Telemedicine has the potential to completely change how healthcare is delivered around the world. From its initial use of providing medical care to military personnel, space explorers, and civilians living in remote areas, telemedicine has developed to the point where its use may become ubiquitous. What has made that possible are concurrent advances and price reductions in telecommunications, computer, and medical equipment, technology. Medical trade shows and exhibitions are filled with all types of imaging equipment, patient monitoring devices, computers, and software. Each has the potential to help the hospital, clinic or individual practitioner provide better, faster and less expensive medical care to their patients. Already, telemedicine devices such as personal fitness trackers and Bluetooth-enabled scales are available in any consumer electronics store or webpage catalogue. What a cornucopia of choices!
Two years ago, members of the Organizing Committee thought about this and asked, “what are the implications of using telemedicine to improve health security in Southeast Europe?” As they talked, they realized that technology was the easiest problem to solve. Health security is dependent on a host of other factors such as individual government policies and regulations, financing, management systems, the collection, analysis and use and protection of data, and coordination of care to prevent duplication of efforts. Unfortunately, there were no venues at that time bringing people from widely varying sectors of the telemedicine community together with NATO Member and Partner countries to share information and develop solutions to these issues. The NATO Science for Peace and Security Programme Advanced Research Workshop, Benchmarking Telemedicine: Improving Health Security in the Balkans, was developed to be that venue.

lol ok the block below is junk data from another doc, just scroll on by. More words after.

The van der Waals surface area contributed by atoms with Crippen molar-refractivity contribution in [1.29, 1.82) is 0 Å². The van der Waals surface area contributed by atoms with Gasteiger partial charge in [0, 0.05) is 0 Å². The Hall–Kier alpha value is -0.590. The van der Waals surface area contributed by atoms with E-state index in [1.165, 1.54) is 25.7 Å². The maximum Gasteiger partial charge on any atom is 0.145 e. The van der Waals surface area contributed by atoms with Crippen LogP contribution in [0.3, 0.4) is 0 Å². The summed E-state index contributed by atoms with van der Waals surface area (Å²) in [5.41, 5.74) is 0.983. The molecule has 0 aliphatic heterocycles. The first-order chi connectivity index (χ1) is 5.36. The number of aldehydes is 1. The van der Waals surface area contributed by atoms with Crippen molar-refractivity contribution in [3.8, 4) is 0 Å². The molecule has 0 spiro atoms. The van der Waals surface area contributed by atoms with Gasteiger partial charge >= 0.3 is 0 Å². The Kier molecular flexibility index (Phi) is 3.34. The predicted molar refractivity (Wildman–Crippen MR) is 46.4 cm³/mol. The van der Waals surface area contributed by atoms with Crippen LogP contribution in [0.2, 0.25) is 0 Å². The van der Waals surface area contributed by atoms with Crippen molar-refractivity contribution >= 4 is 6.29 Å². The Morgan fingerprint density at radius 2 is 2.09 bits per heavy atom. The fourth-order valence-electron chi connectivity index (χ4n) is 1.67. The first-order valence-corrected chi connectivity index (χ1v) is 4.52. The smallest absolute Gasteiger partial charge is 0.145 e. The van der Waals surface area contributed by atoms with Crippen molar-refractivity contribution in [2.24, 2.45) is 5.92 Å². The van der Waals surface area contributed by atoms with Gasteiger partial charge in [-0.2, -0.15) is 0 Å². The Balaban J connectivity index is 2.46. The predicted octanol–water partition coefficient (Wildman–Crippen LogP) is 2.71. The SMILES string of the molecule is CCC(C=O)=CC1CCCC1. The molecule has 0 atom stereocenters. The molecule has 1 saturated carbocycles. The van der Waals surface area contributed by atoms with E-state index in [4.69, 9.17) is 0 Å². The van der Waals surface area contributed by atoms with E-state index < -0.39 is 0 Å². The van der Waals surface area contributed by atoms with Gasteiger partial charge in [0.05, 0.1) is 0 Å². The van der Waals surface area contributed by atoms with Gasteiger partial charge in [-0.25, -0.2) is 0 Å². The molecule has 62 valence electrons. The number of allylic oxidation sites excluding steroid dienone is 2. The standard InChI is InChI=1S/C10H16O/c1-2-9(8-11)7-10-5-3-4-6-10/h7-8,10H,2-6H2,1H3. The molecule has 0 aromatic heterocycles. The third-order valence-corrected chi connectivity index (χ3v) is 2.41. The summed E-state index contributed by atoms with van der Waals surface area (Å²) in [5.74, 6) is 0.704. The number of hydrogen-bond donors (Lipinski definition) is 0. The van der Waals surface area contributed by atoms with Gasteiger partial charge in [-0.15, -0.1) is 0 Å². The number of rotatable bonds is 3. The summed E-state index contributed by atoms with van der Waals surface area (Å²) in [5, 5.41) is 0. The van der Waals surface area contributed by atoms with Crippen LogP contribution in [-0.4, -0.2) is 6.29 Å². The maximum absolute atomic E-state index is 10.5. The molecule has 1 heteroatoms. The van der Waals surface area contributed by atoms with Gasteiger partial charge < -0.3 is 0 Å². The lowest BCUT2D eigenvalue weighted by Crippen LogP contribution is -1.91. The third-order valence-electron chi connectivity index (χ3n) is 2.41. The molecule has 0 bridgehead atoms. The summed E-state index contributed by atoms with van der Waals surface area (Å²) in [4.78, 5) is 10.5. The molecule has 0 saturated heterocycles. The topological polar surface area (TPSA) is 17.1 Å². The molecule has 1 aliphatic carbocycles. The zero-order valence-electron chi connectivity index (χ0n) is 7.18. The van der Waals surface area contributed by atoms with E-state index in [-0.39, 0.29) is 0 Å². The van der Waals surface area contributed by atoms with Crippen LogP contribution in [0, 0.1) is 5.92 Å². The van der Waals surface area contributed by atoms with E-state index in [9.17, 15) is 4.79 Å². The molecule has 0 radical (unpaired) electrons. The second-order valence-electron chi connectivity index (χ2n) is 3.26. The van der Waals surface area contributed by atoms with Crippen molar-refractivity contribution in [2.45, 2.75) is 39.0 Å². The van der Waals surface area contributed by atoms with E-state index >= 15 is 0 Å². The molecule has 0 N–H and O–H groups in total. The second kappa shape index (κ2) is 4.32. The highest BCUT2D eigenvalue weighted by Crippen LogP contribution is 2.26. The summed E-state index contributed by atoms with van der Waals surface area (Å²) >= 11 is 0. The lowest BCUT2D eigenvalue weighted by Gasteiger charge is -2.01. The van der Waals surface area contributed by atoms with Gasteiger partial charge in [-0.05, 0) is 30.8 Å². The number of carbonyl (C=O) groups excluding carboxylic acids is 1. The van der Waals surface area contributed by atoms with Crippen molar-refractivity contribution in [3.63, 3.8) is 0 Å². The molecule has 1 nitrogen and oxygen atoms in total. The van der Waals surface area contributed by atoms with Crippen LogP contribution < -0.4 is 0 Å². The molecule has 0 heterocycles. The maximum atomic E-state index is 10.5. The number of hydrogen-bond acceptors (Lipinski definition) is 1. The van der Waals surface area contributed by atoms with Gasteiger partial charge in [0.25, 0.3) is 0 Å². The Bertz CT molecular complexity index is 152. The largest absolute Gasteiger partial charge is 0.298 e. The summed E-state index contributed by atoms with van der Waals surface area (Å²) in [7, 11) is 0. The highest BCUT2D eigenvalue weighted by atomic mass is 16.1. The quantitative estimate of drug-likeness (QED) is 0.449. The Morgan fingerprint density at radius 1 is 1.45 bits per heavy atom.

Participants were representatives of, or responsible for, implementing telemedicine within the context of their positions in the military or civilian governmental structure, or as healthcare, educational, medical equipment or ICT/telecommunications providers and integrators. The emphasis for our workshop was information sharing since too often, information is siloed, either within a country or telemedicine subsector.
The Workshop included speakers, panel discussions, demonstrations of telemedicine technology, and real-time web-casting and social media. Using telecommunications media, our Forum expanded the numbers of people who could join the discussion or receive information immediately as it was being shared in the Workshop, or by downloading the stored online discussions.
Panels addressed significant issues such as cyber security for the implementation of telemedicine; healthcare capabilities of deployed and local medical equipment; learning methods; information sharing among local professionals; prevention and control of infectious diseases; best practices of telemedicine among NATO member and partner countries; integration of telemedicine across regions and borders; telemedicine implementation. In addition, the workshop included demonstrations of new technology for telemedicine that addresses NATO concerns.
The Workshop presented a single forum of discussion; all attendees could attend all panels as there were no concurrent panels or seminars. This was designed to increase communication across the different telemedicine sectors and give attendees a common framework, with a common language, with which to discuss issues. The publication of these Proceedings will allow others to become part of the conversation.
Carla Sydney STONE
Wilmington, Delaware, U.S.A.
31 July 2017